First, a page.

The Indian Journal of Pediatrics

, Volume 78, Issue 11, pp 1396–1400

Approach to a Child with Lower Airway Obstruction and Bronchiolitis

  • Sudhanshu Grover
  • J. Mathew
  • Arun Bansal
  • Sunit C. Singhi
Symposium on PGIMER Protocols on Respiratory Emergencies


Lower airway obstruction can occur at the level of trachea, bronchi or bronchioles. It is characterized clinically by wheeze and hyperinflated chest, apart from other signs of respiratory distress. Common causes include bronchiolitis, asthma, pneumonia, laryngotracheo-bronchitis, congenital malformations and foreign body inhalation. Bronchiolitis usually occurs in children aged 2 months to 2 years. It is most commonly caused by respiratory syncytial virus infection. The diagnosis is mainly clinical, and investigations have a very limited role. Humidified oxygen and supportive therapy are the mainstays of treatment. A trial of inhaled epinephrine or parenteral steroids may be considered for non-responders. It is usually associated with good outcome.


Children Lower airway obstruction Wheeze Bronchiolitis 


  1. 1.
    Kumar N, Singh N, Locham KK, Garg R, Sarwal D. Clinical evaluation of acute respiratory distress and chest wheezing in infants. Indian Pediatr. 2002;39:478–83.PubMedGoogle Scholar
  2. 2.
    Tan TN, Lim DLC, Chong YS, Lee BW, Van Bever HP. Prevalence of eczema symptoms in the second year of life. J Allergy Clin Immunol. 1078;2004:113.Google Scholar
  3. 3.
    Martinez FD, Wright AL, Taussig LM, Holberg CJ, Halonen M, Morgan WJ. Asthma and wheezing in the first six years of life. NEJM. 1995;332:133–8.PubMedCrossRefGoogle Scholar
  4. 4.
    Singhi SC, Mathew JL, Jindal A. Clinical Pearls in Respiratory Diseases. Indian J Pediatr. 2010 Dec 14.[Epub ahead of print] doi:10.1007/s12098-010-0270-3.
  5. 5.
    Poddar U, Singhi S, Ganguli NK, Sialy R. Water electrolyte homeotasis in acute bronchiolitis. Indian Pediatr. 1995;32:59–65.PubMedGoogle Scholar
  6. 6.
    Bush A, Thomson S. Acute bronchiolitis. BMJ. 2007;335:1037–41.PubMedCrossRefGoogle Scholar
  7. 7.
    Mathew JL. What works in bronchiolitis? Indian Pediatr. 2009;46:154–8.PubMedGoogle Scholar
  8. 8.
    Hartling L, Wiebe N, Russell K, Patel H, Klassen TP. Arch Pediatr Adolesc Med. 2003;157:957–64.PubMedCrossRefGoogle Scholar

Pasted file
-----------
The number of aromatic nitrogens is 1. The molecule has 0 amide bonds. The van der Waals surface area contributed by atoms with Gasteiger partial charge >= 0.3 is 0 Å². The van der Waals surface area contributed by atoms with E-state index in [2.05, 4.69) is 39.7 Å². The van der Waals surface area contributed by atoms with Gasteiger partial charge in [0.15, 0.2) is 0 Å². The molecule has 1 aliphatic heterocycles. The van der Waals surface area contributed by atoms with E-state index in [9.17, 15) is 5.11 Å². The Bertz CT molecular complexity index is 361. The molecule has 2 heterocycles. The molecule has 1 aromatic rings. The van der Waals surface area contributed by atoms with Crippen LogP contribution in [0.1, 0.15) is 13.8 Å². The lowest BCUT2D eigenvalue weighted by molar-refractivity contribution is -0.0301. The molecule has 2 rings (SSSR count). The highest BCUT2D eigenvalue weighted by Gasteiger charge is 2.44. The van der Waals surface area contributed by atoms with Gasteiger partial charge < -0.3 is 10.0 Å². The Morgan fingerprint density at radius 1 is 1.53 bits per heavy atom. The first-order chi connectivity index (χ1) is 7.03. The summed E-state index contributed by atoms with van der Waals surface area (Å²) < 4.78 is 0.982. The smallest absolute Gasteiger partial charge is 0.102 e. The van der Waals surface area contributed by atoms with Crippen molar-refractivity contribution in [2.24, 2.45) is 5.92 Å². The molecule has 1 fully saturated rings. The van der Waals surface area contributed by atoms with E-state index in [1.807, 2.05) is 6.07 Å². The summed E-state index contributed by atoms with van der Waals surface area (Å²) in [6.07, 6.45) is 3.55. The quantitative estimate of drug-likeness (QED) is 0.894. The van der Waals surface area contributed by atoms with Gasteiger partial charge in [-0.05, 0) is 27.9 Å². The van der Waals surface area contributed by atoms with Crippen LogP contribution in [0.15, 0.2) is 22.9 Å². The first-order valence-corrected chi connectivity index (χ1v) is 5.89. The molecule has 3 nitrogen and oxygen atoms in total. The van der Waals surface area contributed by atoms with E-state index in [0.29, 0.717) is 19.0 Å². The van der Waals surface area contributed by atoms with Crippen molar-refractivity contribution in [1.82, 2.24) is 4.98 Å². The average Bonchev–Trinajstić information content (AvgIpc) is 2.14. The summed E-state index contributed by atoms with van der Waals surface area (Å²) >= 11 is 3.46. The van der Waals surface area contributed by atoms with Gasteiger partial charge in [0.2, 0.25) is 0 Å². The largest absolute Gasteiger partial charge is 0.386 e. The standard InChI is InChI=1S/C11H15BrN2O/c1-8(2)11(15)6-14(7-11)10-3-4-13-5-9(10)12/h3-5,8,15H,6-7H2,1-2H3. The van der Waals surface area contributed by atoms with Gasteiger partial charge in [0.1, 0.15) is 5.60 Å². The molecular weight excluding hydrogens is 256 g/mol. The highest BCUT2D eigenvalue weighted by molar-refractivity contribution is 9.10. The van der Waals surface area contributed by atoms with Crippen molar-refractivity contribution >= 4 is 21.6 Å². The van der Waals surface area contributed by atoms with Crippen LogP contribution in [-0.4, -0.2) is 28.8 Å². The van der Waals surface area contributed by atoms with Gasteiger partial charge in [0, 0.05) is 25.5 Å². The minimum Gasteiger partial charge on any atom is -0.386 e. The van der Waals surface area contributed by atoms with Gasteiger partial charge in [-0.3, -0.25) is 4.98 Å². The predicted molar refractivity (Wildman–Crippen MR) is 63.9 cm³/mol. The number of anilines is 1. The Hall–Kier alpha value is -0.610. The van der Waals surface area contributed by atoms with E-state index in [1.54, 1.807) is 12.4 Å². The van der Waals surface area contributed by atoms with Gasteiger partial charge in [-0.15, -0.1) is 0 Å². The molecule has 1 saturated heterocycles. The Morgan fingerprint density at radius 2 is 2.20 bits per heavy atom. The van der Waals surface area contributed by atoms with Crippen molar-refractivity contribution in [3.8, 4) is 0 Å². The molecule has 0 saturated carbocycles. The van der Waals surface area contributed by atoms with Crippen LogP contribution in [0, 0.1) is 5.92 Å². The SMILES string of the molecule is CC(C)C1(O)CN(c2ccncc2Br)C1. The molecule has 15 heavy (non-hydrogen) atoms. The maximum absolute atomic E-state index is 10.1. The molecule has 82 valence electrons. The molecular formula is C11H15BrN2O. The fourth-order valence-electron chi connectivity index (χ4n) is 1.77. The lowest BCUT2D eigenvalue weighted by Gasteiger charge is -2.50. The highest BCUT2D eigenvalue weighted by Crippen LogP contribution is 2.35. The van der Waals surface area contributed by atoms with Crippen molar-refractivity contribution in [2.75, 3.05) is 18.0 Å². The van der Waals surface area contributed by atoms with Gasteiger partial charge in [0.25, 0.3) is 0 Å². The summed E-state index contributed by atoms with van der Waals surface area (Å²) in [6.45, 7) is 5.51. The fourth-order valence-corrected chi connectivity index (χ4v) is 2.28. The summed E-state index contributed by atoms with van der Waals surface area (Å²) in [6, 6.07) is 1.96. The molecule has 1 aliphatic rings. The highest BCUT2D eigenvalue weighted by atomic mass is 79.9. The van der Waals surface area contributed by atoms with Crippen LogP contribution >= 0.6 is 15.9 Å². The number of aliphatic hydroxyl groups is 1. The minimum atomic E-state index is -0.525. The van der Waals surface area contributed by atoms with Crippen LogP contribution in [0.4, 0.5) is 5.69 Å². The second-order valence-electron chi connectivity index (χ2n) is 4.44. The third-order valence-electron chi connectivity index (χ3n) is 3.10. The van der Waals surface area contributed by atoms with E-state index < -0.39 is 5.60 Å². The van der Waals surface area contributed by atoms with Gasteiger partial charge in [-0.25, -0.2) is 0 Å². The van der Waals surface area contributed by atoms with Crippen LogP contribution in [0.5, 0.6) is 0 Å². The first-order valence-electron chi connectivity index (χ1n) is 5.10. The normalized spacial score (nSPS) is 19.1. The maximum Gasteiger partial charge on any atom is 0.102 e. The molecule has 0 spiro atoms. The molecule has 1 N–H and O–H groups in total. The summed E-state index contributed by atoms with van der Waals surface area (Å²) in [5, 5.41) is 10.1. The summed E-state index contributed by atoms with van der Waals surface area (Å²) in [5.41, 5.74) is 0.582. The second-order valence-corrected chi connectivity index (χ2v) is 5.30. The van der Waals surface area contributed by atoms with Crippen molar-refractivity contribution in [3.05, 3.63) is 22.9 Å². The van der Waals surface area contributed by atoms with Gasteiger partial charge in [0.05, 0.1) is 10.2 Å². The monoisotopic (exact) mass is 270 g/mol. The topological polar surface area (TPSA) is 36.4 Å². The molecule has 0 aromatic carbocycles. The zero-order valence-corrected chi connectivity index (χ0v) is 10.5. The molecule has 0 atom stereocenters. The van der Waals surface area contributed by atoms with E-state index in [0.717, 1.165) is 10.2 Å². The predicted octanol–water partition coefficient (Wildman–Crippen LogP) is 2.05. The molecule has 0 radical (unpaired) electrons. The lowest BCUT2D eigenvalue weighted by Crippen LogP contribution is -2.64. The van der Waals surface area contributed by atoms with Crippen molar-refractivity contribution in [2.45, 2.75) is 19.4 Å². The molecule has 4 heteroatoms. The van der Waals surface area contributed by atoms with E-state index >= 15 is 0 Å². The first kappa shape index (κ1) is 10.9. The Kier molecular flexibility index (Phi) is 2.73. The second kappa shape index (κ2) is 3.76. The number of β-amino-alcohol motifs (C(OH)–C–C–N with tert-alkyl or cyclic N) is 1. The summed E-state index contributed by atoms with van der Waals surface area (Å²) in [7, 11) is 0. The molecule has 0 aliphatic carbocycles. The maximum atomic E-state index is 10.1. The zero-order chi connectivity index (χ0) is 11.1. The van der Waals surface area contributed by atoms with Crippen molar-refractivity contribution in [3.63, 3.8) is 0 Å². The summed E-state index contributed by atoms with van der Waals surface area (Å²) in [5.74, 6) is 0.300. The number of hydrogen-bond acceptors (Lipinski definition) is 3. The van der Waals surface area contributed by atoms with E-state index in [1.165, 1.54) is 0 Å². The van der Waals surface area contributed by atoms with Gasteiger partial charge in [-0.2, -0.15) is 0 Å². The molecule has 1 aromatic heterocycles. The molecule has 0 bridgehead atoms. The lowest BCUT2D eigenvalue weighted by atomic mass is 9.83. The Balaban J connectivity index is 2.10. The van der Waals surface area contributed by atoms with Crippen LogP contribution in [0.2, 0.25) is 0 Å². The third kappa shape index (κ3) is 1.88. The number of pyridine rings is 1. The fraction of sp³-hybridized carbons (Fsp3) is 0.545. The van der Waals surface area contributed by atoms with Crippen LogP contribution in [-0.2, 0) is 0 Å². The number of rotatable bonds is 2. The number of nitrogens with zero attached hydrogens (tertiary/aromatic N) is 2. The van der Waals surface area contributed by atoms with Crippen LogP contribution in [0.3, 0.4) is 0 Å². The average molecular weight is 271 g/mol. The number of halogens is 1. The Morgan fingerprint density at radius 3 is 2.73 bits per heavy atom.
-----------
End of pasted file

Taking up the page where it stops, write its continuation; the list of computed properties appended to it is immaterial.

9. 9.
    Ray MS, Singh V. Comparison of nebulised adrenaline versus salbutamol in wheeze associated respiratory infections in infants. Indian Pediatr. 2002;39:12–22.PubMedGoogle Scholar
  10. 10.
    Bertrand P, Aranibar H, Castro E, Sanchez I. Efficacy of nebulised epinephrine versus salbutamol in hospitalized infants with bronchiolitis. Pediatr Pulmonol. 2001;31:284–8.PubMedCrossRefGoogle Scholar
  11. 11.
    Menon K, Sutcliffe T, Klassen TP. A randomized trial comparing the efficacy of adrenaline with salbutamol in the treatment of acute bronchiolitis. J Pediatr. 1995;126:1004–7.PubMedCrossRefGoogle Scholar
  12. 12.
    Gadomski AM, Bhasale AL. Bronchodilators for bronchiolitis. Cochrane Database Syst Rev. 2006;3:CD001266.PubMedGoogle Scholar
  13. 13.
    Flores G, Horwitz RI. Efficacy of b2 agonists in bronchiolitis: a reppraisal and meta-analysis. Pediatrics. 1997;100:233–9.PubMedCrossRefGoogle Scholar
  14. 14.
    Mathew JL. Hypertonic saline nebulization for bronchiolitis. Indian Pediatr. 2008;45:987–9.PubMedGoogle Scholar
  15. 15.
    Teeratakulpisarn J, Limwattananon C, Tanupattarachai S, et al. Efficacy of dexamethasone injection for acute bronchiolitis in hospitalized children: a randomized, double-blind, placebo-controlled trial. Pediatr Pulmonol. 2007;42:433–9.PubMedCrossRefGoogle Scholar
  16. 16.
    Garrison MM, Christakis DA, Harvey E, et al. Systemic corticosteroids in infant bronchiolitis: a meta-analysis. Pediatrics. 2000;105:E44.PubMedCrossRefGoogle Scholar
  17. 17.
    Bentur L, Shoseyov D, Feigenbaum D, et al. Dexamethasone inhalations in RSV bronchiolitis: a double-blind, placebo-controlled study. Acta Paediatr. 2005;94:866–71.PubMedCrossRefGoogle Scholar
  18. 18.
    Plint AC, Johnson DW, Patel H, et al. Epinephrine and dexamethasone in children with bronchiolitis. N Engl J Med. 2009;360:2079–89.PubMedCrossRefGoogle Scholar
  19. 19.
    American Academy of Pediatrics. Subcommittee on diagnosis and management of bronchiolitis. Diagnosis and management of bronchiolitis. Pediatrics. 2006;118:1774–93.CrossRefGoogle Scholar
  20. 20.
    American Academy of Pediatrics. Chapter on respiratory syncytial virus. In: Pickering LK, editor. Red Book: 2009 Report of the Committee on Infectious Diseases. 28th ed. Elk Grove Village: American Academy of Pediatrics; 2009. p. 560–4.Google Scholar
  21. 21.
    Hartling L, Russell KF, Patel H, et al. Epinephrine for bronchiolitis. Cochrane Database Syst Rev. 2004;1:CD003123.PubMedGoogle Scholar
  22. 22.
    Ventre K, Randolph AG. Ribavirin for respiratory syncytial virus infection of the lower respiratory tract in infants and young children. Cochrane Database Syst Rev. 2007;1:CD000181.PubMedGoogle Scholar
  23. 23.
    Thia LP, McKenzie SA, Blyth PB, et al. Randomised controlled trial of nasal continuous positive airways pressure (CPAP) in bronchiolitis. Arch Dis Child. 2008;93:45–7.PubMedCrossRefGoogle Scholar
  24. 24.
    Basco WT. Predicting which pediatric bronchiolitis patients can be safely discharged from the ED. Pediatrics. 2008;121:680–8.CrossRefGoogle Scholar

Copyright information

© Dr. K C Chaudhuri Foundation 2011

Authors and Affiliations

  • Sudhanshu Grover
    • 1
  • J. Mathew
    • 1
  • Arun Bansal
    • 1
  • Sunit C. Singhi
    • 1
  1. 1.Department of Pediatrics, Advanced Pediatrics CentrePostgraduate Institute of Medical Education and ResearchChandigarhIndia

Personalised recommendations